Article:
Take the 2-minute tour ×
Stack Overflow is a question and answer site for professional and enthusiast programmers. It's 100% free, no registration required.

Consider the following code for a WPF ViewModel:

protected void Init()
{
    Debug.WriteLine(string.Format("ChangeManager init on thread={0}", Thread.CurrentThread.ManagedThreadId));          

    var uiTaskScheduler = TaskScheduler.FromCurrentSynchronizationContext();

    this.modelChanged = (o, args) => Task.Factory.StartNew(() =>
        {                   
            Debug.WriteLine(string.Format("ModelChanged on thread={0}", Thread.CurrentThread.ManagedThreadId));
            this.ModelChanged(o, args);
        },
        CancellationToken.None,
        TaskCreationOptions.None,
        uiTaskScheduler);
}

... where modelChanged is an event handler for responding to changes in an object model. This code executes on the UI thread and is designed in hopes of having events handled on the UI thread regardless of which thread they are fired from.

However, when this gets run the output is something similar to:

ChangeManager init on thread=1
ModelChanged on thread=3
ModelChanged on thread=3
ModelChanged on thread=7
ModelChanged on thread=9

My expectation would be that thread 1 would be where all handling would take place. Even when I try using the SynchronizationContext directly like this:

protected void Init()
{
    Debug.WriteLine(string.Format("ChangeManager init on thread={0}", Thread.CurrentThread.ManagedThreadId));          

    this.uiContext = SynchronizationContext.Current;        

    modelChanged = (o, args) => uiContext.Post((ignore) => {
        Debug.WriteLine(string.Format("ModelChanged on thread={0}", Thread.CurrentThread.ManagedThreadId));
        this.ModelChanged(o, args);
    }
    , null);
}

... I see the same thing.

Is there something wrong with my thinking or approach? How do I get the events to be handled on the init thread?

Thanks in advance!

share|improve this question
add comment

2 Answers

Interesting, your code works for me. Maybe you left out parts of the code that can explain the problem. Can you post a more complete reproduction of the problem? And specifically, show what you are doing with the modelChanged member other than assigning the lambda to it.

What I did was, create an empty WPF application and run your Init method from the main window's constructor.

Then I started background threads that called the modelChanged delegate directly.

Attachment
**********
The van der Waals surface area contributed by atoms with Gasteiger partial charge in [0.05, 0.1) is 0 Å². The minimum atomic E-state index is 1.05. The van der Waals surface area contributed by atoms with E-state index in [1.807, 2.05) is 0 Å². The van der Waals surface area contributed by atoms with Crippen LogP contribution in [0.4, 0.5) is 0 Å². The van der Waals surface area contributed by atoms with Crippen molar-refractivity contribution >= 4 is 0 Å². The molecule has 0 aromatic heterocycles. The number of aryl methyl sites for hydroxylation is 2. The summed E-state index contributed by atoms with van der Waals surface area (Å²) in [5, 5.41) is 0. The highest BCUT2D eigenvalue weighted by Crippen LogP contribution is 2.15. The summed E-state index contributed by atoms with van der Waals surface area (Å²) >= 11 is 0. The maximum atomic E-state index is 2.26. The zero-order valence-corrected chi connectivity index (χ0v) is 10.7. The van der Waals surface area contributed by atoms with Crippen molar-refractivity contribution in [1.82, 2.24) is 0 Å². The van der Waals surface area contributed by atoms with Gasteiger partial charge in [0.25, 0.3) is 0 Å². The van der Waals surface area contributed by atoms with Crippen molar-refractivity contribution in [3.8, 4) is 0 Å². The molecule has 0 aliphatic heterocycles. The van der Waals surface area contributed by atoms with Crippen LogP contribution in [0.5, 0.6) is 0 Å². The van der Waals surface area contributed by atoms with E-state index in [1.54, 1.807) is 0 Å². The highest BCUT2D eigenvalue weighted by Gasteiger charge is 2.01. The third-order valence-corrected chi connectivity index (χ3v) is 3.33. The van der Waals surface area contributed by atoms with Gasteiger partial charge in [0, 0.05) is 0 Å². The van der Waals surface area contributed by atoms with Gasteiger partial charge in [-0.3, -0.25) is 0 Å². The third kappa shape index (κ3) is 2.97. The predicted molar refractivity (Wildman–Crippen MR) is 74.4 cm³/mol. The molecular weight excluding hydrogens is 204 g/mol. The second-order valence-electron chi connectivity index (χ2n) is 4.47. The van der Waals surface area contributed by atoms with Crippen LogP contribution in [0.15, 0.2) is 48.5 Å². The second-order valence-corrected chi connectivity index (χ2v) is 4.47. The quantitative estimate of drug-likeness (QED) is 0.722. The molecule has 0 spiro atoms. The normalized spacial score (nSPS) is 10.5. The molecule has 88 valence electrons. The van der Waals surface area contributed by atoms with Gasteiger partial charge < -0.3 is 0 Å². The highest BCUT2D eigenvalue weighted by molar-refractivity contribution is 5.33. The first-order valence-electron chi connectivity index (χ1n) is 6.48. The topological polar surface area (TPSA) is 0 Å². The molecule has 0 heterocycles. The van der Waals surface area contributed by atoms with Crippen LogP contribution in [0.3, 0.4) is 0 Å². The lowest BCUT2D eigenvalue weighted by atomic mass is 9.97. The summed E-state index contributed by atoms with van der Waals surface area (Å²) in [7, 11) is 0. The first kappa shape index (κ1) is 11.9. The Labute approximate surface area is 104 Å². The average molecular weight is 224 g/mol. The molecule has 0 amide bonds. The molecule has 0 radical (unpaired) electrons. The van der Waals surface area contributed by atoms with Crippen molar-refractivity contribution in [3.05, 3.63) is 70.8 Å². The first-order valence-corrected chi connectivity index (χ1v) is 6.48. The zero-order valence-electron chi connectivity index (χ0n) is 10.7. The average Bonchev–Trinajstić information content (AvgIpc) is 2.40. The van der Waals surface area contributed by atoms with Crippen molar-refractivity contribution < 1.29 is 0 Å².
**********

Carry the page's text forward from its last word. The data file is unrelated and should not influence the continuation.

What I saw was that the line "ModelChanged on thread..." always printed the correct thread, the one which called Init.

If it's any help, here's what I did to try to reproduce it, you can look at it and maybe post about what you're doing differently:

public partial class MainWindow : Window
{
    public MainWindow()
    {
        InitializeComponent();
        Init();
    }

    private EventHandler modelChanged;

    protected void Init()
    {
        Trace.WriteLine(string.Format("ChangeManager init on thread={0}",
                 Thread.CurrentThread.ManagedThreadId));

        var uiTaskScheduler = TaskScheduler.FromCurrentSynchronizationContext();

        modelChanged = (o, args) => Task.Factory.StartNew(() =>
        {
            Trace.WriteLine(string.Format("ModelChanged on thread={0}", 
                Thread.CurrentThread.ManagedThreadId));

            if (ModelChanged != null)
            {
                ModelChanged(o, args);
            }
        },
            CancellationToken.None,
            TaskCreationOptions.None,
            uiTaskScheduler);
    }

    public event EventHandler ModelChanged;

    private void button1_Click(object sender, RoutedEventArgs e)
    {
        var t = new Thread(
            obj =>
                 {
                      Trace.WriteLine(string.Format(
                          "Launching handler on thread={0}", 
                          Thread.CurrentThread.ManagedThreadId));

                      modelChanged(null, EventArgs.Empty);
                 });
        t.Start();
    }
}
share|improve this answer
add comment

Looks like in your case Init() isn't running on the UI thread. To make sure something runs on the UI thread, you can use some control's (e.g. Window's) Dispatcher property, and use it to run code on the UI thread like so:

someControl.Dispatcher.Invoke(() => { /* do something with the UI */ });

This specific overload of Invoke() is an extension method that requires a reference to System.Windows.Presentation.dll and a using System.Windows.Threading; directive, and requires .NET 3.5 SP1 and above.

share|improve this answer
add comment

Your Answer

 
discard

By posting your answer, you agree to the privacy policy and terms of service.

Not the answer you're looking for? Browse other questions tagged or ask your own question.